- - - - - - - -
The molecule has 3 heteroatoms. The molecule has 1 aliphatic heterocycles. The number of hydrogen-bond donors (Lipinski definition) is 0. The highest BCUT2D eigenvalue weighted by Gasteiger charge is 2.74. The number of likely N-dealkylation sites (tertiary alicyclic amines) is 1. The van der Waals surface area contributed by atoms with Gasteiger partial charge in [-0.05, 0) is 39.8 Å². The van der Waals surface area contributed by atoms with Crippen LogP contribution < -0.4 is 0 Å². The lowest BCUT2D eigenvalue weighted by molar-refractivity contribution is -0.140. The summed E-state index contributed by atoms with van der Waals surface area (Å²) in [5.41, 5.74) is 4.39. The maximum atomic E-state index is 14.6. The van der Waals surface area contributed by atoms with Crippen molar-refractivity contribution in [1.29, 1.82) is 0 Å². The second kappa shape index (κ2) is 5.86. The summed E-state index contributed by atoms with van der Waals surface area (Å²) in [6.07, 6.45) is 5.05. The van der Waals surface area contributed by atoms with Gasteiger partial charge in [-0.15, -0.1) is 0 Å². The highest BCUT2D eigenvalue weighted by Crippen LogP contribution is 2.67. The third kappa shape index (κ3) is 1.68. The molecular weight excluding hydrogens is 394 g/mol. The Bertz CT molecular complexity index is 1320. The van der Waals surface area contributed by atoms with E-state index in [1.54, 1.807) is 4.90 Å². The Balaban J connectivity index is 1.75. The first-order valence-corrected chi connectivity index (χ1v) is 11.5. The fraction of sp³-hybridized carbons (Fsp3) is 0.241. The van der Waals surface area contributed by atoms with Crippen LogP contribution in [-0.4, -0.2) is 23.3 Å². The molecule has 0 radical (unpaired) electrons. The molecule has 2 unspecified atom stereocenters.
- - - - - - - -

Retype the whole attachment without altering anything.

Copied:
The molecule has 3 heteroatoms. The molecule has 1 aliphatic heterocycles. The number of hydrogen-bond donors (Lipinski definition) is 0. The highest BCUT2D eigenvalue weighted by Gasteiger charge is 2.74. The number of likely N-dealkylation sites (tertiary alicyclic amines) is 1. The van der Waals surface area contributed by atoms with Gasteiger partial charge in [-0.05, 0) is 39.8 Å². The van der Waals surface area contributed by atoms with Crippen LogP contribution < -0.4 is 0 Å². The lowest BCUT2D eigenvalue weighted by molar-refractivity contribution is -0.140. The summed E-state index contributed by atoms with van der Waals surface area (Å²) in [5.41, 5.74) is 4.39. The maximum atomic E-state index is 14.6. The van der Waals surface area contributed by atoms with Crippen molar-refractivity contribution in [1.29, 1.82) is 0 Å². The second kappa shape index (κ2) is 5.86. The summed E-state index contributed by atoms with van der Waals surface area (Å²) in [6.07, 6.45) is 5.05. The van der Waals surface area contributed by atoms with Gasteiger partial charge in [-0.15, -0.1) is 0 Å². The highest BCUT2D eigenvalue weighted by Crippen LogP contribution is 2.67. The third kappa shape index (κ3) is 1.68. The molecular weight excluding hydrogens is 394 g/mol. The Bertz CT molecular complexity index is 1320. The van der Waals surface area contributed by atoms with E-state index in [1.54, 1.807) is 4.90 Å². The Balaban J connectivity index is 1.75. The first-order valence-corrected chi connectivity index (χ1v) is 11.5. The fraction of sp³-hybridized carbons (Fsp3) is 0.241. The van der Waals surface area contributed by atoms with Crippen LogP contribution in [-0.4, -0.2) is 23.3 Å². The molecule has 0 radical (unpaired) electrons. The molecule has 2 unspecified atom stereocenters.